The proliferation of “smart” devices with IP addresses, such as “servers, thermostats, washing machines, and scores of other devices in the Internet of Things,” threatened such a definition with a new complication. If those devices were part of the public switched network, it might yield the dubious upshot that mobile voice would no longer be a commercial mobile service because its subscribers could not interconnect with “all” endpoints on the network, “such as IP-enabled televisions, washing machines, and thermostats, and other smart devices” incapable of voice communications. The entire mobile broadband argument is about whether mobile devices can connect to phone numbers!
If you thought that was nonsensical, just try to figure out what on earth this chunk of words about VoIP means:
The proliferation of VoIP and prevalence of its use are orthogonal to the Commission’s point about the relationship between mobile broadband and VoIP . Whether VoIP applications are used by many users or few, and whether they are preinstalled or acquired on an ad hoc basis, the question is whether VoIP functionalities are part of the service at issue here—mobile broadband service—or constitute other services that mobile broadband allows users to access.
I just want to reiterate that the fundamental question here is “should mobile broadband providers be able to block and throttle internet traffic” and somehow the court has been sidetracked into nonsensical arguments about whether the availability of VoIP services that connect to the phone system determines the answer.
Oh but we’re not done — let’s go ahead and enter a linguistics debate about the definitions of “applications” and “services.”
None of the parties identifies (and we have not found) either a set of regulatory definitions purporting to draw lines between “applications” and “services,” or a set of generally accepted linguistic practices drawing such a line or generally governing when the capability of apps that are usable with a service should be taken to belong to the “capabilities” of the service.
I would love to see AT&T send this language out to a customer irritated that CNN streams for free on their data plan but Fox News does not.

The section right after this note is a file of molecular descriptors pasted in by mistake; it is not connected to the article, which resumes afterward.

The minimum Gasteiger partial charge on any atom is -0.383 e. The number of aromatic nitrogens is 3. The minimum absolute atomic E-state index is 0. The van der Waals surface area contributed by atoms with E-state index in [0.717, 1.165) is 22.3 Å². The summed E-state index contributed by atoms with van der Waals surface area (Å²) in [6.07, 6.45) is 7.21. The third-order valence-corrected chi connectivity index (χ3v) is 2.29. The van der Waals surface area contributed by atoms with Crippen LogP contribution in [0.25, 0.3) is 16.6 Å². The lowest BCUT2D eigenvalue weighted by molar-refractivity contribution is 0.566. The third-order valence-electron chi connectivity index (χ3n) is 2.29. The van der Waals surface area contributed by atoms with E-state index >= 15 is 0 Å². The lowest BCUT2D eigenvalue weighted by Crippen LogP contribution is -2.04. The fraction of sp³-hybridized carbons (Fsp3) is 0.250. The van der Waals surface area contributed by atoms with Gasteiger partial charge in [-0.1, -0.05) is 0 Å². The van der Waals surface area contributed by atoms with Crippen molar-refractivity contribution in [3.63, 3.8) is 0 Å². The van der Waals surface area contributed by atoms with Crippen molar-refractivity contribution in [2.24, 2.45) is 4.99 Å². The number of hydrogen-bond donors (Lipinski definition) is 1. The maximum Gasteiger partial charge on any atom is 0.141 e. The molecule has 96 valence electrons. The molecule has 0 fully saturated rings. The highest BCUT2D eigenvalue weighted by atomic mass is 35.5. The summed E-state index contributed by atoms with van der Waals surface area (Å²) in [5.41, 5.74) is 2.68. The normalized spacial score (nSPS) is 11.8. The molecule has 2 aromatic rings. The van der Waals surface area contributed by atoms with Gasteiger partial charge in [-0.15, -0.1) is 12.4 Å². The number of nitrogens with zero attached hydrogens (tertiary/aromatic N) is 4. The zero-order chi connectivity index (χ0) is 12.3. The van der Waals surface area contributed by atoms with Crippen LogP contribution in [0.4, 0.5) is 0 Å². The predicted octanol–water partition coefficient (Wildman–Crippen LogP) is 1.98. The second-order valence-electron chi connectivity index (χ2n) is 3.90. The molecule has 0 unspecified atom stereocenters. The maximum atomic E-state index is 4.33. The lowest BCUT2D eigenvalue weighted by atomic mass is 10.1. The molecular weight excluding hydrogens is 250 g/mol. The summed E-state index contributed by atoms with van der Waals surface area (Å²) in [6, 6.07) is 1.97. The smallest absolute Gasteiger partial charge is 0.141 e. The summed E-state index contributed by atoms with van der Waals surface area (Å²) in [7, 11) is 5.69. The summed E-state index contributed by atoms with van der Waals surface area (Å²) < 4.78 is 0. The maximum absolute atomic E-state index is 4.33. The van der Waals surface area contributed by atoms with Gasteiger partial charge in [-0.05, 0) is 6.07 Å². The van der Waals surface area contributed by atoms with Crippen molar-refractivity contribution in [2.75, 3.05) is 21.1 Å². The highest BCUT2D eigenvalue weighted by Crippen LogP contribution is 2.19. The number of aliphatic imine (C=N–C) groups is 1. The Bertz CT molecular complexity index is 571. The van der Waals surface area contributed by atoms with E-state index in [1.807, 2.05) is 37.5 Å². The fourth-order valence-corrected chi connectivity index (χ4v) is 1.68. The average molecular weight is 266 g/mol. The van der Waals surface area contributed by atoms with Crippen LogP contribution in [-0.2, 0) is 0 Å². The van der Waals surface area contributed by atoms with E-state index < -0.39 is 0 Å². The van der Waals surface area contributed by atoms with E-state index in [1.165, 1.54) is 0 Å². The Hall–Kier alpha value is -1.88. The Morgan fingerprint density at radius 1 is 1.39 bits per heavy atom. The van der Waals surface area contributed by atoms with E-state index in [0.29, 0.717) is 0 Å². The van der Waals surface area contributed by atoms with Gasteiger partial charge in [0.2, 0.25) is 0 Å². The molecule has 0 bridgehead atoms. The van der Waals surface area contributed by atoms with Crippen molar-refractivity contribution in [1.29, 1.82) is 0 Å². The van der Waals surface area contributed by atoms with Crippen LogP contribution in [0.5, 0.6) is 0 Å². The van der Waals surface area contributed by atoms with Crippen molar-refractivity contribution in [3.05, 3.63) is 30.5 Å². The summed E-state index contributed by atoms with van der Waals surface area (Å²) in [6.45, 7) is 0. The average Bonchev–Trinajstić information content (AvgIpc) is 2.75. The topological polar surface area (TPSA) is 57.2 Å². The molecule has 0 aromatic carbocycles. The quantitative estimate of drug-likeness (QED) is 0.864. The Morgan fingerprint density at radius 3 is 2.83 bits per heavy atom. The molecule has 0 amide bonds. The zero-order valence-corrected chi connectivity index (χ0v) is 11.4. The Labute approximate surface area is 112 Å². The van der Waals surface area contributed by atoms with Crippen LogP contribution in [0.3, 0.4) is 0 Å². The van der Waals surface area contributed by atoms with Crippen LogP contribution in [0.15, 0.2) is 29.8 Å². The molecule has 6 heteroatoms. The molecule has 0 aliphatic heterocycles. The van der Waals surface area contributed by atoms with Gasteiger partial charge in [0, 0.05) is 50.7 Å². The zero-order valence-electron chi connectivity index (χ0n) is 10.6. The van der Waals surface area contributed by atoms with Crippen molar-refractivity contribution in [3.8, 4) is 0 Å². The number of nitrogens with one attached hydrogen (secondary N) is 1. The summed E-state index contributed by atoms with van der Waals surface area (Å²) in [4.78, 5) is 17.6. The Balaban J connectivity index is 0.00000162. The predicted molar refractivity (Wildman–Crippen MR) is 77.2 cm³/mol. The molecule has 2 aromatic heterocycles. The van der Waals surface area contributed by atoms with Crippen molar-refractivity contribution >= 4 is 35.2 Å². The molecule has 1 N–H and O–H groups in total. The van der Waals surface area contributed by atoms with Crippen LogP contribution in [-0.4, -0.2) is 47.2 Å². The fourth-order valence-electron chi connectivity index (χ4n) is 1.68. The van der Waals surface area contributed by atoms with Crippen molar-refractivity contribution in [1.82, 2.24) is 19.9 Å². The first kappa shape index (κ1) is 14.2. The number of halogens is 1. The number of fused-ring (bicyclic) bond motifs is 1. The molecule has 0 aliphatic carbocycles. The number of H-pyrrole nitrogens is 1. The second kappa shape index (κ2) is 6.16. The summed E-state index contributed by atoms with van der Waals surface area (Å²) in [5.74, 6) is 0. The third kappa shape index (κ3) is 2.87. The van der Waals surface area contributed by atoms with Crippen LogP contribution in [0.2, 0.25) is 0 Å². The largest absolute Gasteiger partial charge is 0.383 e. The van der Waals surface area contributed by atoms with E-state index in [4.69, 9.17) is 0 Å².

The court then tries to make this upside-down nonsense clearer by making up a fake conversation that absolutely no human beings would ever have in reality.
If someone tells a friend, “I just got a great new tablet with mobile broadband,” it would hardly be a solecism for the friend to reply, “Great— does your service let me reach you from my landline?” Of course the new tablet owner might reply, “Not now—but it could if I set up a Google Voice number,” but that only shows the linguistic ambiguity.
I have read this rejected spec script for a Verizon commercial over and over, and it just gets funnier and sadder all at once every time.
Monopolies: they’re great
Moving on, the court addresses the fact that the US broadband market suffers from a lack of competition, and concludes that actually there’s enough competition even for people who only have one choice of broadband provider. Seriously!
We are, however, satisfied by the Commission’s other reasons for believing that competition exists in the broadband market. The Commission turns to empirical research that supports the claim that the presence of two wireline providers is enough to ensure that meaningful competition exists. Consumers in areas with fewer than two providers may also reap the benefits of competition; a provider in this area “will tend to treat customers that do not have a competitive choice as if they do” because competitive pressures elsewhere “often have spillover effects across a given corporation.”
This is just blindingly, obviously not true — if it were, everyone would love the prices and services they get from the competitive ISP industry in America. Instead Americans pay more for slower speeds than most other countries. I would love to see this judge go tell the millions of people begging for better broadband in rural areas that they are actually “reaping the benefits of competition.”
But don’t worry about that lack of competition anyway, the court says: if ISPs do bad things, they’ll shape up because of the damage to their reputations.